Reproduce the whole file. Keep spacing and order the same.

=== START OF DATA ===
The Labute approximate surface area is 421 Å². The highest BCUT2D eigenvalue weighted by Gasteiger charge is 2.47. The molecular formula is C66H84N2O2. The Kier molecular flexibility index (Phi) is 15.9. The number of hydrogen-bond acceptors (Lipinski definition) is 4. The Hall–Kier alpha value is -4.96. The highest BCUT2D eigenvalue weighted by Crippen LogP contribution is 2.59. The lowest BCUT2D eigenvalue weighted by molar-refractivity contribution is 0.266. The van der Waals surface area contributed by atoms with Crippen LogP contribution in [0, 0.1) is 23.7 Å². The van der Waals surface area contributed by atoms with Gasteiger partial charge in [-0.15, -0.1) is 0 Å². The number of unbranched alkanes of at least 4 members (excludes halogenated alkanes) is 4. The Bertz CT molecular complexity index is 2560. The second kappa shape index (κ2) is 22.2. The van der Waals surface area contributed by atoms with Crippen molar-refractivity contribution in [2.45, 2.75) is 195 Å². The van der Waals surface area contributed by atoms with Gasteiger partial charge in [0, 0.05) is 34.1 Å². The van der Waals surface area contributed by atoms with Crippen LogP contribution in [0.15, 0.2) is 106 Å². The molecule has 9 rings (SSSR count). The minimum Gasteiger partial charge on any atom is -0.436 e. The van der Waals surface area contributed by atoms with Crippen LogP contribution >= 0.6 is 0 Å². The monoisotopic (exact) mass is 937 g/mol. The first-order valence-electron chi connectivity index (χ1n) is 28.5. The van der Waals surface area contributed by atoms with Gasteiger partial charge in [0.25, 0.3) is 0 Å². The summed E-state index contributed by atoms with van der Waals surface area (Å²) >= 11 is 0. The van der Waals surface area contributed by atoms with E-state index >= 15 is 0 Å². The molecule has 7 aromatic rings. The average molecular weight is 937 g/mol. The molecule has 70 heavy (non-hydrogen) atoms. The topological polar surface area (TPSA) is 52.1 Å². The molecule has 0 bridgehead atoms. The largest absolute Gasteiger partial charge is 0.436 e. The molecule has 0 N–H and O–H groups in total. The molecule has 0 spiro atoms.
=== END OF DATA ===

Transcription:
The Labute approximate surface area is 421 Å². The highest BCUT2D eigenvalue weighted by Gasteiger charge is 2.47. The molecular formula is C66H84N2O2. The Kier molecular flexibility index (Phi) is 15.9. The number of hydrogen-bond acceptors (Lipinski definition) is 4. The Hall–Kier alpha value is -4.96. The highest BCUT2D eigenvalue weighted by Crippen LogP contribution is 2.59. The lowest BCUT2D eigenvalue weighted by molar-refractivity contribution is 0.266. The van der Waals surface area contributed by atoms with Crippen LogP contribution in [0, 0.1) is 23.7 Å². The van der Waals surface area contributed by atoms with Gasteiger partial charge in [-0.15, -0.1) is 0 Å². The number of unbranched alkanes of at least 4 members (excludes halogenated alkanes) is 4. The Bertz CT molecular complexity index is 2560. The second kappa shape index (κ2) is 22.2. The van der Waals surface area contributed by atoms with Crippen molar-refractivity contribution in [2.45, 2.75) is 195 Å². The van der Waals surface area contributed by atoms with Gasteiger partial charge in [0, 0.05) is 34.1 Å². The van der Waals surface area contributed by atoms with Crippen LogP contribution in [0.15, 0.2) is 106 Å². The molecule has 9 rings (SSSR count). The minimum Gasteiger partial charge on any atom is -0.436 e. The van der Waals surface area contributed by atoms with Crippen LogP contribution >= 0.6 is 0 Å². The monoisotopic (exact) mass is 937 g/mol. The first-order valence-electron chi connectivity index (χ1n) is 28.5. The van der Waals surface area contributed by atoms with Gasteiger partial charge in [0.25, 0.3) is 0 Å². The summed E-state index contributed by atoms with van der Waals surface area (Å²) >= 11 is 0. The van der Waals surface area contributed by atoms with E-state index >= 15 is 0 Å². The molecule has 7 aromatic rings. The average molecular weight is 937 g/mol. The molecule has 70 heavy (non-hydrogen) atoms. The topological polar surface area (TPSA) is 52.1 Å². The molecule has 0 bridgehead atoms. The largest absolute Gasteiger partial charge is 0.436 e. The molecule has 0 N–H and O–H groups in total. The molecule has 0 spiro atoms.